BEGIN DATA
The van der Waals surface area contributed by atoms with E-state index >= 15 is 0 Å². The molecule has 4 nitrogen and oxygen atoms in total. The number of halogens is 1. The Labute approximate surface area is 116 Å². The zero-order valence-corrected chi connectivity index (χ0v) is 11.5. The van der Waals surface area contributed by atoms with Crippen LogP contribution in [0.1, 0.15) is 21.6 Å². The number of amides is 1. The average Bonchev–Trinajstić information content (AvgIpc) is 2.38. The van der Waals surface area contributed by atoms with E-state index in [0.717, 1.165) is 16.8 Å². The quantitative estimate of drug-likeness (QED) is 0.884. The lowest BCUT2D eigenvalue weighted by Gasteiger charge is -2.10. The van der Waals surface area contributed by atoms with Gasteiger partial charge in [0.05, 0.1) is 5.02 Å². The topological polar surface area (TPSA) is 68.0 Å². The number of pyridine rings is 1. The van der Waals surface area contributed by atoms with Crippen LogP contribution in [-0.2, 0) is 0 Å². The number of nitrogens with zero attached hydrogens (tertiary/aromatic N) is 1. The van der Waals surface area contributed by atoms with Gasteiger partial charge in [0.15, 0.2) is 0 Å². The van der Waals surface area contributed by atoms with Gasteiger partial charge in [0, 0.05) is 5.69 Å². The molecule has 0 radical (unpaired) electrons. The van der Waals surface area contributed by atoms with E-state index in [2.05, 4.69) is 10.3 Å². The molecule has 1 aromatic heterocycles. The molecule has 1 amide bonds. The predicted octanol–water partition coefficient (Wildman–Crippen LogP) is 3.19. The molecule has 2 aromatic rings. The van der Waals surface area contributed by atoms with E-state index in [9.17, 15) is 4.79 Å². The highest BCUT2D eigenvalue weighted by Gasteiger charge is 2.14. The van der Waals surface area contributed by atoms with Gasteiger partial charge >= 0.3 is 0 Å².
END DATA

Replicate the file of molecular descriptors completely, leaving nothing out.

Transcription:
The van der Waals surface area contributed by atoms with E-state index >= 15 is 0 Å². The molecule has 4 nitrogen and oxygen atoms in total. The number of halogens is 1. The Labute approximate surface area is 116 Å². The zero-order valence-corrected chi connectivity index (χ0v) is 11.5. The van der Waals surface area contributed by atoms with Crippen LogP contribution in [0.1, 0.15) is 21.6 Å². The number of amides is 1. The average Bonchev–Trinajstić information content (AvgIpc) is 2.38. The van der Waals surface area contributed by atoms with E-state index in [0.717, 1.165) is 16.8 Å². The quantitative estimate of drug-likeness (QED) is 0.884. The lowest BCUT2D eigenvalue weighted by Gasteiger charge is -2.10. The van der Waals surface area contributed by atoms with Gasteiger partial charge in [0.05, 0.1) is 5.02 Å². The topological polar surface area (TPSA) is 68.0 Å². The number of pyridine rings is 1. The van der Waals surface area contributed by atoms with Crippen LogP contribution in [-0.2, 0) is 0 Å². The number of nitrogens with zero attached hydrogens (tertiary/aromatic N) is 1. The van der Waals surface area contributed by atoms with Gasteiger partial charge in [0.15, 0.2) is 0 Å². The van der Waals surface area contributed by atoms with Gasteiger partial charge in [0, 0.05) is 5.69 Å². The molecule has 0 radical (unpaired) electrons. The van der Waals surface area contributed by atoms with E-state index in [2.05, 4.69) is 10.3 Å². The molecule has 1 aromatic heterocycles. The molecule has 1 amide bonds. The predicted octanol–water partition coefficient (Wildman–Crippen LogP) is 3.19. The molecule has 2 aromatic rings. The van der Waals surface area contributed by atoms with E-state index in [9.17, 15) is 4.79 Å². The highest BCUT2D eigenvalue weighted by Gasteiger charge is 2.14. The van der Waals surface area contributed by atoms with Gasteiger partial charge >= 0.3 is 0 Å².